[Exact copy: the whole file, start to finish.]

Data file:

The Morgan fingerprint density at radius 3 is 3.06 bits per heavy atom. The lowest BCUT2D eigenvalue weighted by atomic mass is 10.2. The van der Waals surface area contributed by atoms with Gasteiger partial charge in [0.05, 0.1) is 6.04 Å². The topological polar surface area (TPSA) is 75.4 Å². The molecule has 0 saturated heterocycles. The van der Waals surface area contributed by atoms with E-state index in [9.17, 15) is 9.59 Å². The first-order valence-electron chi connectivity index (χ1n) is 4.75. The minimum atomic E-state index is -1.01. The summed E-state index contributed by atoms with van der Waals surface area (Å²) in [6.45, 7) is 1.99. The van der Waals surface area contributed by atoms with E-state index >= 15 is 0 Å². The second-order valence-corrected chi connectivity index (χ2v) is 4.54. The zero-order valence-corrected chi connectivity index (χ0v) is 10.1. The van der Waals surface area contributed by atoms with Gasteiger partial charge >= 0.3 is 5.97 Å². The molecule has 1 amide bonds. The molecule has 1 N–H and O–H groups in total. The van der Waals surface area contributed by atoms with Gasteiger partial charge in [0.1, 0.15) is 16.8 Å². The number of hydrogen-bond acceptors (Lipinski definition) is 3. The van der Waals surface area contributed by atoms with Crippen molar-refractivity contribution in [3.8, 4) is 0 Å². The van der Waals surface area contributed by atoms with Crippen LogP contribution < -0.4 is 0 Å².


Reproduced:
The Morgan fingerprint density at radius 3 is 3.06 bits per heavy atom. The lowest BCUT2D eigenvalue weighted by atomic mass is 10.2. The van der Waals surface area contributed by atoms with Gasteiger partial charge in [0.05, 0.1) is 6.04 Å². The topological polar surface area (TPSA) is 75.4 Å². The molecule has 0 saturated heterocycles. The van der Waals surface area contributed by atoms with E-state index in [9.17, 15) is 9.59 Å². The first-order valence-electron chi connectivity index (χ1n) is 4.75. The minimum atomic E-state index is -1.01. The summed E-state index contributed by atoms with van der Waals surface area (Å²) in [6.45, 7) is 1.99. The van der Waals surface area contributed by atoms with E-state index >= 15 is 0 Å². The second-order valence-corrected chi connectivity index (χ2v) is 4.54. The zero-order valence-corrected chi connectivity index (χ0v) is 10.1. The van der Waals surface area contributed by atoms with Gasteiger partial charge >= 0.3 is 5.97 Å². The molecule has 1 amide bonds. The molecule has 1 N–H and O–H groups in total. The van der Waals surface area contributed by atoms with Gasteiger partial charge in [0.1, 0.15) is 16.8 Å². The number of hydrogen-bond acceptors (Lipinski definition) is 3. The van der Waals surface area contributed by atoms with Crippen molar-refractivity contribution in [3.8, 4) is 0 Å². The van der Waals surface area contributed by atoms with Crippen LogP contribution < -0.4 is 0 Å².